From the very beginning I loved School.
I loved to learn about the world, I found reading and writing easy, I learnt poems and songs and dances, and I enjoyed all the new materials, paints and slates and scissors and pencils and glue.
But I did not take easily to Sums.
Particularly Times Tables.
When I was in Junior School we would stand up in the aisles and chant them out loud, every day, and I had a protective procedure.
I knew them until the seven and eight and nine times bit.
Ten times was fine, and the eleven and twelve times came in a little burst at the end of the song.
But the middle was a mystery.
When we got to six times, I would take out my handkerchief and blow my nose, so the teacher couldnt see what I was saying.
I dont think I ever said them all through.
I can still remember my very first Examination.
It was in Infant School, and I was six.
It was a simple but very serious affair.
There were twenty marks for Composition, Scripture, Arithmetic and Dictation, and ten marks each for Spelling and Mental Arithmetic (maybe there were other subjects, but I dont remember them).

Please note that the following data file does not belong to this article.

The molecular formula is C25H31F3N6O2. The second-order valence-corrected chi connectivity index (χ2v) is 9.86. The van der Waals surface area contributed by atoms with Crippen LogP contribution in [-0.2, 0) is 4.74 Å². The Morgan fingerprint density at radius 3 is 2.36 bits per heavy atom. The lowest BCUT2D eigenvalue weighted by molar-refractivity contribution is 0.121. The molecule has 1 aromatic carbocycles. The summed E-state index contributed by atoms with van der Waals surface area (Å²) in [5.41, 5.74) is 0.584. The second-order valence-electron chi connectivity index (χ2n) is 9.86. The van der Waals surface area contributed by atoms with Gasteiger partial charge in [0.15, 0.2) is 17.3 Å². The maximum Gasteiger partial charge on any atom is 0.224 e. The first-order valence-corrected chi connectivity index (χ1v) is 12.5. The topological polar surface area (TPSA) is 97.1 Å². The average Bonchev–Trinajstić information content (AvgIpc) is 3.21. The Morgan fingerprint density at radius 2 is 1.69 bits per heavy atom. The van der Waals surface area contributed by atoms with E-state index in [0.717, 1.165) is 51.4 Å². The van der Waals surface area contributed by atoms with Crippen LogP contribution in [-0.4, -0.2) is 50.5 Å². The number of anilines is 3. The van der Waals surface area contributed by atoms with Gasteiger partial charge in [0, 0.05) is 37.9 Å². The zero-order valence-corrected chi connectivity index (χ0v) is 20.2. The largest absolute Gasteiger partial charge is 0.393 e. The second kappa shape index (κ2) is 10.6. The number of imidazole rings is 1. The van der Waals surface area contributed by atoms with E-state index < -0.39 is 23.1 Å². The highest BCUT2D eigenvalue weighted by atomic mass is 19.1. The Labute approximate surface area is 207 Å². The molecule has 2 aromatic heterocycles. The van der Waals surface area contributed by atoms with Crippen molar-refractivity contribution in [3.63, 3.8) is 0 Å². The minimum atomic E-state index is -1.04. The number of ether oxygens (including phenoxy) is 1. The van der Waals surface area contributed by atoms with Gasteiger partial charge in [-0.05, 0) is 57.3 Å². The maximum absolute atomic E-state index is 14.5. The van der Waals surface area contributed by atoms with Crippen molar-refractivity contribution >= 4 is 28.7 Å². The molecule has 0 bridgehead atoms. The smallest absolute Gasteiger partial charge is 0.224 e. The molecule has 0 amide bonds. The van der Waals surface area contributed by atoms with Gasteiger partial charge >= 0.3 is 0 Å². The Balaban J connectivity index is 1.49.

I got full marks for everything except Mental Arithmetic, for which I got nine out of ten.
I was mortified!
Even though I was Top, and got a book for a prize, I felt that I had failed miserably.
It got worse.
In Junior School in those days we had Problems.
They were about trains travelling at certain speeds, baths which had holes in them, shopkeepers selling apples at certain prices, curtains for kitchens, bricks for imaginary walls, tins of paint for doors; all kinds of things had to be worked out, costs and profits and dates and times and weights and sizes.
I simply could not work up an enthusiasm for any of it.
I actually grew up not understanding how to do Subtraction sums; when the number at the bottom was bigger than the one at the top, I would panic.
I never saw the whole sum, just dealt with one number at a time, and it seemed impossible.
As for Algebra....!
Equations were a mystery.....
At least in Geometry I could draw beautiful diagrams, but the Q.E.D was a hit or miss affair.
How I ever got my School Certificate in Maths., I shall never know.
It was a Miracle rather than a Mystery.
All of this is leading up to a really brilliant book I got some years ago in a charity shop.
It is called "Why do Buses come in Threes?"
It is real maths., and it is very,very interesting.
It shows how maths. is useful in all kinds of puzzling situations.
I have chosen some problems which are solved in this book.
The first is:
What is the best way to cut a cake?